“Why can’t Salido or Garcia fight John in Singapore where there is plenty of money to stage such a fight? Why is it up to John to lose money to fight in American again! When is the last time we demanded this of an American boxer, like say Andre Ward for the Mikkel Kessler or Arthur Abraham bouts, when those fights would have made more money in Europe?

“And I don’t buy the argument that John’s career is winding down. So what? Floyd Mayweather, Bernard Hopkins, Vitali Klitschko, Carl Froch, and Juan Manuel Marquez are winding their careers down as well but I doubt we would overlook them if a RING belt where to be fought in their divisions.”

Mulcahey brought up many valid points about how world-class boxers are perceived and rated based on where they fight. There was much follow-up debate between the Panelists regarding divisional rankings based on recent track records, quality of opposition and overall career bodies of work.

These are issues that THE RING’s Ratings Panel will continue to address, just as hardcore fight fans will be sure to debate them.

Regarding the divisional ratings, the past weekend was a quiet one, which resulted in no movement in our rankings.

However, there were a few fights worth commenting on.

Unbeaten junior middleweight prospect Jonathan Gonzalez won a 10-round majority decision over Derek Ennis in the co-featured bout of last week’s ESPN2 Friday Night Fights broadcast from Miami, Fla. Although two judges awarded Gonzalez the win with scores of 97-93 and 98-92, the third judge saw a different fight from the other two judges with his score of 95-95.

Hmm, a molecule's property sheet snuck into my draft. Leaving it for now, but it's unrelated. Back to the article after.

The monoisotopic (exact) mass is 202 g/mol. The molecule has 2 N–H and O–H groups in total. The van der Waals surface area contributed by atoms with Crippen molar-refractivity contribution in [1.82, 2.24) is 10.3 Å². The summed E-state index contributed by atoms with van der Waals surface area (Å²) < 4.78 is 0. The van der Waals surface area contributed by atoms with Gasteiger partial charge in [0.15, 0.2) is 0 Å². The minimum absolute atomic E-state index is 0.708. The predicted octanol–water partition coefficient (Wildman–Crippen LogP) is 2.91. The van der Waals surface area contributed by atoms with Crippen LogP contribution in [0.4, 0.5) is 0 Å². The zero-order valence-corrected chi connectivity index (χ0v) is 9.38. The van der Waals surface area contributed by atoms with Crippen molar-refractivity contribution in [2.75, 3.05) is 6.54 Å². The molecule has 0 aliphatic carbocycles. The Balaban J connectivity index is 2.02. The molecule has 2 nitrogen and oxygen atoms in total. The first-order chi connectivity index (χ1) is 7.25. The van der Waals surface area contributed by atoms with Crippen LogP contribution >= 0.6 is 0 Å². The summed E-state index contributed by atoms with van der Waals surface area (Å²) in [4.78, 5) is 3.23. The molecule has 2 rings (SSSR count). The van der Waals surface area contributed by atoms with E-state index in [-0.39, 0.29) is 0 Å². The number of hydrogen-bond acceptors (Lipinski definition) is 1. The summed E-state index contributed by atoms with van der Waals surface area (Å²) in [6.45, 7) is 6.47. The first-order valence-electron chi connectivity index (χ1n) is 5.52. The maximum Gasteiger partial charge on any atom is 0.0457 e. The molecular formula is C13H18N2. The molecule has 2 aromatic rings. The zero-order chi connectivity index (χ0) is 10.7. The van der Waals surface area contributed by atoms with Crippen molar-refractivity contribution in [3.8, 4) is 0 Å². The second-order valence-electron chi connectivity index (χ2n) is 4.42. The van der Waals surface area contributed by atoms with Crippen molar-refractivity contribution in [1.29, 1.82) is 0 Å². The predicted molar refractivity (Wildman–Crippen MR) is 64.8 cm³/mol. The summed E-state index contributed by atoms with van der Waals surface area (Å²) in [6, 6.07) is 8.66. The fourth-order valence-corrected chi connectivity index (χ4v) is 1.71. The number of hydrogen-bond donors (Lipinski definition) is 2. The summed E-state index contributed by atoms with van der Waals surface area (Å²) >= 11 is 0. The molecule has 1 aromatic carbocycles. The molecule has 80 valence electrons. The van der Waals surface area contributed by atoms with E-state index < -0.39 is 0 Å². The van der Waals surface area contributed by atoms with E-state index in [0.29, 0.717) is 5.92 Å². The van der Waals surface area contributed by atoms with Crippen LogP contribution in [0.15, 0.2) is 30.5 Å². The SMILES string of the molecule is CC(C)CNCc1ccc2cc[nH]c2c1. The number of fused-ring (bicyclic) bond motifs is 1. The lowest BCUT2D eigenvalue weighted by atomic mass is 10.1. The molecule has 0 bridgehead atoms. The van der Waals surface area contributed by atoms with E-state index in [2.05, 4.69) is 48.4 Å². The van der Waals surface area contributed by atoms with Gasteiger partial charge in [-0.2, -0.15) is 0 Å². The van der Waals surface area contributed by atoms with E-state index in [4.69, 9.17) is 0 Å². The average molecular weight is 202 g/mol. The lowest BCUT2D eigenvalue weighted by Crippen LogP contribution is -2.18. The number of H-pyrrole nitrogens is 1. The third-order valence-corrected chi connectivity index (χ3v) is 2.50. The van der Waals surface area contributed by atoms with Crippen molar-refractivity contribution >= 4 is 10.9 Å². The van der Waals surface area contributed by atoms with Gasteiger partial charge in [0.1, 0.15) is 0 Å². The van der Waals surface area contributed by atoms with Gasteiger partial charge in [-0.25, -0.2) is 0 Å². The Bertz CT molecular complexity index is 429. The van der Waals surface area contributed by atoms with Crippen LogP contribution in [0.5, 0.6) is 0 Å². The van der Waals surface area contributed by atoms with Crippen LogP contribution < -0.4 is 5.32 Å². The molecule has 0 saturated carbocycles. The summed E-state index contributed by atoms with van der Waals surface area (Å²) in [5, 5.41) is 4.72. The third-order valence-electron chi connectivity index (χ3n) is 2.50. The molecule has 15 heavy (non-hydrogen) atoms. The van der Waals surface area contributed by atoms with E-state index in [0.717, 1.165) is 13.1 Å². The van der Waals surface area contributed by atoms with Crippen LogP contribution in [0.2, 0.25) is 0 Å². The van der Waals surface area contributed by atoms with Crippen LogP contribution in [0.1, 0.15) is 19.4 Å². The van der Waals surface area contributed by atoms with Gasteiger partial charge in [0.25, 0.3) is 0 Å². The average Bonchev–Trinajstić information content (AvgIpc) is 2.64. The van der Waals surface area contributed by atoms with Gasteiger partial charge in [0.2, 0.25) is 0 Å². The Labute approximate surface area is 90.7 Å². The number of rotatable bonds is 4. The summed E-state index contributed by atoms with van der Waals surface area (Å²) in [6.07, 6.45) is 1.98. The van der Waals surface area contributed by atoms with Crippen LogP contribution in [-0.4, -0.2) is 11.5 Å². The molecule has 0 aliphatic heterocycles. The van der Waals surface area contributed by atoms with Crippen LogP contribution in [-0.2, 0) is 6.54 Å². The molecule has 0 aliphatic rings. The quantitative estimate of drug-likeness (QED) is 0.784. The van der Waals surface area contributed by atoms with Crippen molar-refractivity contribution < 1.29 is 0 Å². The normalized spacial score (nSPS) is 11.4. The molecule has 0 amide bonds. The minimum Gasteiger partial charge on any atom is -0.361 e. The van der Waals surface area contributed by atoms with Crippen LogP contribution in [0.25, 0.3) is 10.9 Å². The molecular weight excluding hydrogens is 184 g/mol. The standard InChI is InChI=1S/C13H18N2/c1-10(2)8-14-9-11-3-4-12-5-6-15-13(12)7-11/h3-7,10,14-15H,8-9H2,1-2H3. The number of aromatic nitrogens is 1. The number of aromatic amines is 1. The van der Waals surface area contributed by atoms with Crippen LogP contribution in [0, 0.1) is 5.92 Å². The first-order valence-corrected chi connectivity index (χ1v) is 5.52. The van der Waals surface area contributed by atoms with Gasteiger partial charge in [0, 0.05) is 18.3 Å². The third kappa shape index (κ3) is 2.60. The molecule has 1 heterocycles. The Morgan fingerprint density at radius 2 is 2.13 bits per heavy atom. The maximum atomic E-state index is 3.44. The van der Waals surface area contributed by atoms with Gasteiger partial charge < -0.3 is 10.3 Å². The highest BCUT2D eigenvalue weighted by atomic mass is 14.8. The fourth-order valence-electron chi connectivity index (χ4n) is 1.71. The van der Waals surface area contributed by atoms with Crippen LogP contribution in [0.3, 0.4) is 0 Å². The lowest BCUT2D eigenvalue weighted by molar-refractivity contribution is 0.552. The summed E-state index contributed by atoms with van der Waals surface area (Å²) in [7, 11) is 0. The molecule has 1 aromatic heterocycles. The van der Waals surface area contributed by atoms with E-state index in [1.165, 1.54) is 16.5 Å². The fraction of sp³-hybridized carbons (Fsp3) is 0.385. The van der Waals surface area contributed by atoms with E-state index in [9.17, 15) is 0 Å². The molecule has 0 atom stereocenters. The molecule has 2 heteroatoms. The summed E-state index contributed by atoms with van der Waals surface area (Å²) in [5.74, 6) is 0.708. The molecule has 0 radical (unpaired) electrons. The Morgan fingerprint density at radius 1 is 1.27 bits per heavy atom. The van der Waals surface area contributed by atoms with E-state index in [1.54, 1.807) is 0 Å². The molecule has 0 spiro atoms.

Gonzalez, a 23-year-old boxer-slugger from Puerto Rico, has promise but for now he remains unranked at 154 pounds by THE RING.

In the junior lightweight division, Rances Barthelemy won a disputed 12-round split decision over Arash Usmanee in the Friday Night Fights main event. Also, Edgar Puerta retained his WBC 130-pound “silver title” by stopping Abraham Rodriguez in eight rounds. Neither of these fighters are close to being ranked but each would be a decent opponent for some of the fighters ranked in the lower half of THE RING rankings.

At strawweight, former beltholder Akira Yaegashi, who gave Kazuto Ioka all he could handle in losing to Ioka last summer, stopped Saenmuangloel Kokietgym in the ninth round this weekend. Yaegashi fought at 110 pounds but said he wants a world title at any of the 105, 108 or 112-pound divisions. Yaegashi will continue to be ranked in the 105-pound division at this time.